Estimated reading time: 3 minutes, 8 seconds

Reflecting Allowed

On Understanding the Person: Reflections from #lxconf

Estimated reading time: 3 minutes, 8 seconds

Yesterday I stayed up til 1am to attend the first #LXCONF session given by Indi Young, which focused on Designing with Empathy. I enjoyed the session. I had read a couple of articles by Indi beforehand, and my co-teachers teach human-centered design/design think, so some of the ideas were familiar already. But her message was still quite powerful and here are some of my key takeaways from the session. 

Engineers need to work with social scientists

This should not be a surprise, but a lot of what she described doing to understand people is just basically interpretive social science. Social Science that comes from a paradigm that another human being is not truly knowable without actually asking them to interpret their own life. And the problem with a lot of business people and engineers is that they try to understand human beings from the outside, looking at demographic categories and external behaviors, none of which actually probes a person’s intent or purpose. 

Using the term person vs user/student/client/etc makes all the difference 

I didn’t realize how much a change of term made until she did it. She suggested we don’t call a person a user at the very early stages of imagining the “problem space” or we box ourselves into seeing others in very limited ways. This idea triggered a lot of thoughts for me about how much of a difference it makes when I understand my students as people outside of their role as my students. How as a faculty developer, understanding other faculty as individuals as whole persons is important before I start giving them advice or tips. If I understand what their goals are, only then can I support them in achieving their goals. It sounds obvious. But we don’t always do it!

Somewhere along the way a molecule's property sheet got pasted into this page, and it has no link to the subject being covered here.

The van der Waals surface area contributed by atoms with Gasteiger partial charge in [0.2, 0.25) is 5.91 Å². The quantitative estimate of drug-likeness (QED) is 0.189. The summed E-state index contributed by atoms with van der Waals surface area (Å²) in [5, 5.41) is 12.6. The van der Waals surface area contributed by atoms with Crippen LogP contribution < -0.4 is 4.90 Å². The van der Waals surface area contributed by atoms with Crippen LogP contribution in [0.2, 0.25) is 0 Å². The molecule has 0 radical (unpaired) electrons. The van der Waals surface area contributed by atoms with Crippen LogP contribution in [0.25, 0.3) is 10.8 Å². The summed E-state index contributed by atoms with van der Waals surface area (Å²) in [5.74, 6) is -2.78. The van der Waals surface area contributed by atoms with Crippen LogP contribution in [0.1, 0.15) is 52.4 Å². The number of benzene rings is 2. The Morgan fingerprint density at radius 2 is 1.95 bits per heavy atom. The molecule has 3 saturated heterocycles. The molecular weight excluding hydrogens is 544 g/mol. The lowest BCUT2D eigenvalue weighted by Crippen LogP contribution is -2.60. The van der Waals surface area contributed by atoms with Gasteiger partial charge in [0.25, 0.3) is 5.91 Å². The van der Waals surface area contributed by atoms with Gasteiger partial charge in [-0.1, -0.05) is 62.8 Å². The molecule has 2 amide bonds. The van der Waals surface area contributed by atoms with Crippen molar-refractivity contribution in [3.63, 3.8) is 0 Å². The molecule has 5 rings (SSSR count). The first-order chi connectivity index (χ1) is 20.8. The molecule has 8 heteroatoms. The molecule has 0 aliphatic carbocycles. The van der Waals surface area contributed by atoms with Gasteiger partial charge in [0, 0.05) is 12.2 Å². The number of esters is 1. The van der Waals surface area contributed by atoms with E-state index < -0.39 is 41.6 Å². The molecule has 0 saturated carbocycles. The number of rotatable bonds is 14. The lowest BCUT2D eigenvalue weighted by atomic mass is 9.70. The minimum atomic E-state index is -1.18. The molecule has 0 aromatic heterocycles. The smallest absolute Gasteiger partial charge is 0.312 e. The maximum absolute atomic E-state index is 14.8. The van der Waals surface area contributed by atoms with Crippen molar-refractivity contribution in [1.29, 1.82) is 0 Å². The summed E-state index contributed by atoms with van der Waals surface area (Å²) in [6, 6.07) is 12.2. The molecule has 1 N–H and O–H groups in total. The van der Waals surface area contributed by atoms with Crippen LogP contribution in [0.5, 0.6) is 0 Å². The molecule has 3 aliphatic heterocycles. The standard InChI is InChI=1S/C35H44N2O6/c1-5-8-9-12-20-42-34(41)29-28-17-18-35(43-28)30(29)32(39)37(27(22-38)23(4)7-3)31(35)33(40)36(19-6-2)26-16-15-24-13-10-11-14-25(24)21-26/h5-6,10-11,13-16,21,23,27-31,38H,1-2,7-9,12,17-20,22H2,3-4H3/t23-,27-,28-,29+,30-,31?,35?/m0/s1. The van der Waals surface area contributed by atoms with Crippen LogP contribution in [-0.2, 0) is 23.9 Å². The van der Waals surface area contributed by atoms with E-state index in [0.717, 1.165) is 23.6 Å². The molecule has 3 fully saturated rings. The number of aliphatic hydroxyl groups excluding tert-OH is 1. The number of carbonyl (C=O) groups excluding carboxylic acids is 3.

Speaking of which, I think the badge I designed for #lxconf exemplifies this whole person thing, at least in how I myself chose to share several dimensions of my person (not just my professional person) with others. I decided to include a silhouette of a woman carrying a child to hint at my motherhood. I included affiliations other than my institution’s. I included flowers. Because I love flowers, and it was my badge to design dammit. No one ever asked me to design my own badge before and I will take that freedom when I get it!

She shared this article she wrote about describing personas (haven’t read it yet but I know she goes beyond the numbers. I am concerned that she uses “thinking styles” simply because any categorization is limiting BUT she seemed to approach it critically not dogmatically and I want to give this idea a chance and see where it takes me)

On different dimensions of empathy

She mentioned importance of listening and affective vs cognitive empathy. It reminded me of an blogpost I wrote a while ago unpacking dimensions of empathy – before I even knew others did the same. 

Other resources I plan to follow up on from yesterday (from Indi and other participants in the session and on Twitter) 

  • 90 year old designing tech for aging boomers
  • Spurious correlations – a great ice-breaker to use, I think, to highlight how problematic correlations in human research can be
  • I had blogged about participatory design vs empathetic design. There’s an interesting forum discussion on this topic inside #lxconf, but since I also blogged it, Andrei Dacko from Twitter shared an article on involving students in redesigning desk/chair and this inspiring video (watch it).

That’s it for now. There’s still time to register for the #LXCONF at 

4 thoughts on “On Understanding the Person: Reflections from #lxconf

  1. Thanks for the sharing from this conference. I loathe the word “user” too- it’s dehumanizing and makes people sound like test subjects, and often try to use “participant” more in my mix open courses rather than student. I loved that statement in their kit about “If you are not designing for a person, you are designing for no one”

    And I dig Spurious Correlations- I thought I had used it, but especially like that he web version is connected to the data and can be explored (maybe in some combination with Gapminder). I might use it as a creative activity to create the story or an image that represents the correlation.

  2. I see an interesting parallel here between the idea of user and person, being a parallel to the ideas of subject and participant when looking at research, especially medical-based research.

    1. Definitely. Had lots of echoes of social research and positivism vs interpretivism/constructivism in the approach to product design as with research designs/methodologies

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